Arbitration clauses are a staple of nearly every business contract.
Although they can vary somewhat, these clauses generally provide that, should a dispute arise between the parties to the contract, they will forgo litigation in favor of arbitration.
These arbitrations are usually, but not always, administered by the American Arbitration Association (AAA) or some similar private organization.
The AAA does not actually conduct arbitrations itself, but instead provides rules and procedures for arbitrators to follow, in addition to providing administrative support.
For anyone familiar with arbitration clauses, this should all be old news.
But, as a new ruling illustrates, arbitration isn't quite as fully stocked as the courts are with legal avenues.
The decision is Quench LLC v. Liquor Group Wholesale, out of the U.S. Middle District of Florida.
The ruling is the result of a motion to vacate an arbitration award.
The dispute was between a group of liquor-manufacturing California corporations (the petitioners) and Liquor Group Wholesale (LGW), a liquor distributor.
After an arbitration award that was "largely in favor of" the petitioners, LGW moved the court to vacate this award, arguing two theories.
First, that the arbitrator lacked jurisdiction over LGW and second, that the arbitrator prejudiced LGW by waiting until after the final hearing before deciding if newly-named respondents were subject to the arbitrator's jurisdiction.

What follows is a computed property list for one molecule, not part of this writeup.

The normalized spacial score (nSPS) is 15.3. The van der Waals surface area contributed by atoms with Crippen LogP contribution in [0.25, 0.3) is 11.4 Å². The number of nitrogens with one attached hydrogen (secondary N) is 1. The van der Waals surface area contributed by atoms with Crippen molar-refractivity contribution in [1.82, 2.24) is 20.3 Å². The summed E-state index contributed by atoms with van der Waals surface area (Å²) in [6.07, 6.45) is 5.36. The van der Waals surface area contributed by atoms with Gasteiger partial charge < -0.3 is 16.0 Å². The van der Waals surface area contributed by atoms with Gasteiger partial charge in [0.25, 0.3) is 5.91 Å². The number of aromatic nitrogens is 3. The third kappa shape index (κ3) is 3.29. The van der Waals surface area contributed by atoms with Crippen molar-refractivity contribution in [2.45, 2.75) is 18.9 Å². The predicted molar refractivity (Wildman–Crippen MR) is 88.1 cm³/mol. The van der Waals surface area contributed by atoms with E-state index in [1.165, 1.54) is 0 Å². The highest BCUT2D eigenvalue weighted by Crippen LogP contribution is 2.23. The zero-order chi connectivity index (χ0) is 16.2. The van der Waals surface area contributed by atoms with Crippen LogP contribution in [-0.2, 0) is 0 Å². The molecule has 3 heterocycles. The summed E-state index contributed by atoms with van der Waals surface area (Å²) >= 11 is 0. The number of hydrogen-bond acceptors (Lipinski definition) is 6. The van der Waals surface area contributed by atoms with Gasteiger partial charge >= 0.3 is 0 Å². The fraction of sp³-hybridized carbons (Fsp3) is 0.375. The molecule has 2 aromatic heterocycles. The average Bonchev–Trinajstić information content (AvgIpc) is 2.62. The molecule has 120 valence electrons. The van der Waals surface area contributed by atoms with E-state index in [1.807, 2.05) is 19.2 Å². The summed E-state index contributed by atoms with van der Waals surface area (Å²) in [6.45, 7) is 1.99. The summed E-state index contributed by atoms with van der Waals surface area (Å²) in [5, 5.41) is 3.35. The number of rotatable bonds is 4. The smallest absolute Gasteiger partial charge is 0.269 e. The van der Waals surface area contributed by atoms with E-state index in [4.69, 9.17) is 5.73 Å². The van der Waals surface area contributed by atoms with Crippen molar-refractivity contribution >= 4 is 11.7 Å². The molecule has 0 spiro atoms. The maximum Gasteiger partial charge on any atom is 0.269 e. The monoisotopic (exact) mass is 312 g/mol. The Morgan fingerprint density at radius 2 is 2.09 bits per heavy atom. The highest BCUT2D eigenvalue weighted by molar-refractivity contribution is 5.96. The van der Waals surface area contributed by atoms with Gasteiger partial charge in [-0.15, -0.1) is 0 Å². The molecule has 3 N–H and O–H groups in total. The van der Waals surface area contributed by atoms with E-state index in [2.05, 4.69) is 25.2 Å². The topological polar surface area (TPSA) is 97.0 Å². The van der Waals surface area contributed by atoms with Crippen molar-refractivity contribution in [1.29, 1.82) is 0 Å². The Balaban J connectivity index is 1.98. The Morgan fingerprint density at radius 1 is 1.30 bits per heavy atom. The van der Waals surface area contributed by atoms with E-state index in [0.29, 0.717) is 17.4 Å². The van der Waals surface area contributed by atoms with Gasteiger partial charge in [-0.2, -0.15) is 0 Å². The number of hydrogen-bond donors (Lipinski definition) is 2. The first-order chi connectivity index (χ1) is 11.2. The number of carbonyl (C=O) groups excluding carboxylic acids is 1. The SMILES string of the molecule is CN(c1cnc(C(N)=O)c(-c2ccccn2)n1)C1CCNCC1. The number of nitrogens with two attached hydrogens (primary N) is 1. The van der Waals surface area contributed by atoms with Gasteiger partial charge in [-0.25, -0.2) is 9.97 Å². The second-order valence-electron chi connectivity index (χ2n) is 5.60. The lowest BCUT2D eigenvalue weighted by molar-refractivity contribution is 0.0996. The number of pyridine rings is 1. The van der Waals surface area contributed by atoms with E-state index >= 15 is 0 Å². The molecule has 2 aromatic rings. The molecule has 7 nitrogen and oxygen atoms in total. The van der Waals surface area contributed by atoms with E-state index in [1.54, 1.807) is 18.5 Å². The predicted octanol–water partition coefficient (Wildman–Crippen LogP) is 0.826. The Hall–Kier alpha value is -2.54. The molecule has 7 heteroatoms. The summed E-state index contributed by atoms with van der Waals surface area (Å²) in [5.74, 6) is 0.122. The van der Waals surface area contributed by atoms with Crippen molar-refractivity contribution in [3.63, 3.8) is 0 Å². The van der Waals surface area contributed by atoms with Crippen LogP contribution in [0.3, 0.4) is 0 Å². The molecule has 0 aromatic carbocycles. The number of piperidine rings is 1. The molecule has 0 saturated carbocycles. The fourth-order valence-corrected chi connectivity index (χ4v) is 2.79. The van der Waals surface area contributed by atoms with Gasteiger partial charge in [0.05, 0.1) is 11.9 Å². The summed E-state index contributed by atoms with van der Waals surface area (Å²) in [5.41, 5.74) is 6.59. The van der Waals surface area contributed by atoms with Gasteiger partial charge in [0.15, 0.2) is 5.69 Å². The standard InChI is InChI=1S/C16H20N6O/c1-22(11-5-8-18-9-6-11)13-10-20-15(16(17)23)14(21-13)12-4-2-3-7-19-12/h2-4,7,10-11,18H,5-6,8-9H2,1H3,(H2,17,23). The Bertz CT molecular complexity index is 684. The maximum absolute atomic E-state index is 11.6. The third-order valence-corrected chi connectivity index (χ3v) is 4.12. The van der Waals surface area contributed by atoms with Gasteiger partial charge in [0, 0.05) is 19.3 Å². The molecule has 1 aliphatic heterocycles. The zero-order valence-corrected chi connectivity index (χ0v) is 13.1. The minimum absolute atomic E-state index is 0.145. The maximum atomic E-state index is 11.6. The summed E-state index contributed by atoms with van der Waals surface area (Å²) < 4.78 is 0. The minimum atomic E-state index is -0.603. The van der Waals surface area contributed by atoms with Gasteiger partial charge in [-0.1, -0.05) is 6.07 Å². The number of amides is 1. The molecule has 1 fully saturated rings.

Under U.S. law, there are only four specific circumstances under which a court may vacate an arbitration award:
Even within these limited avenues, the battle to vacate an arbitration award is a steeply uphill one.
First, an arbitrator need not state the reasons for the award.
Instead, the presumption is that arbitration awards are correct.
To overcome this presumption, the moving party must assert sufficient grounds to vacate the award.
However, for an award to be vacated, the reviewing court must be unable to infer any ground for the decision from the facts.
In other words, the reviewing court presumes the arbitration decision is correct, even without any explanation from the arbitrator himself, unless the court can fathom no basis for the decision.
Obviously, this isn't like an appeals court reviewing a district court decision.
Under these legal circumstances, it should come as no surprise that the court denied LGW's motion to vacate.
Albeit the respondent's attorney seemingly made several missteps (at least according to the opinion) that the court relied upon in making this ruling, but it seems unlikely that LGW would have prevailed even if these missteps were absent.
To make this loss even more stinging for LGW, the court confirmed the arbitrator's award of $34,160 to the petitioners, and additionally allowed for the petitioners' recovery of attorney's fees and costs (in an amount to be later determined).
Although it isn't standard procedure for the prevailing party to make the loser reimburse its costs, it is fairly standard for arbitration clauses to include such a provision (e.g., "prevailing party...shall be entitled to recover its reasonable costs, attorneys' fees, including costs and fees on appeal").
The lesson here isn't to just avoid arbitration and the clauses that bind parties to such dispute resolution methods.
There are many benefits to using arbitration instead of the courts, such as lower costs and much higher privacy protections.
The lesson, though, is to simply be aware of the rights forfeited by using arbitration, and to realize that, absent a completely bonkers decision by the arbitrator, you will be bound by the result of arbitration.
Jeremy Byellin is a practicing attorney in the state of Minnesota and a writer for the Westlaw Insider blog. His articles for the blog cover a wide range of legal topics, with a specific focus on major legal developments and cyberlaw.
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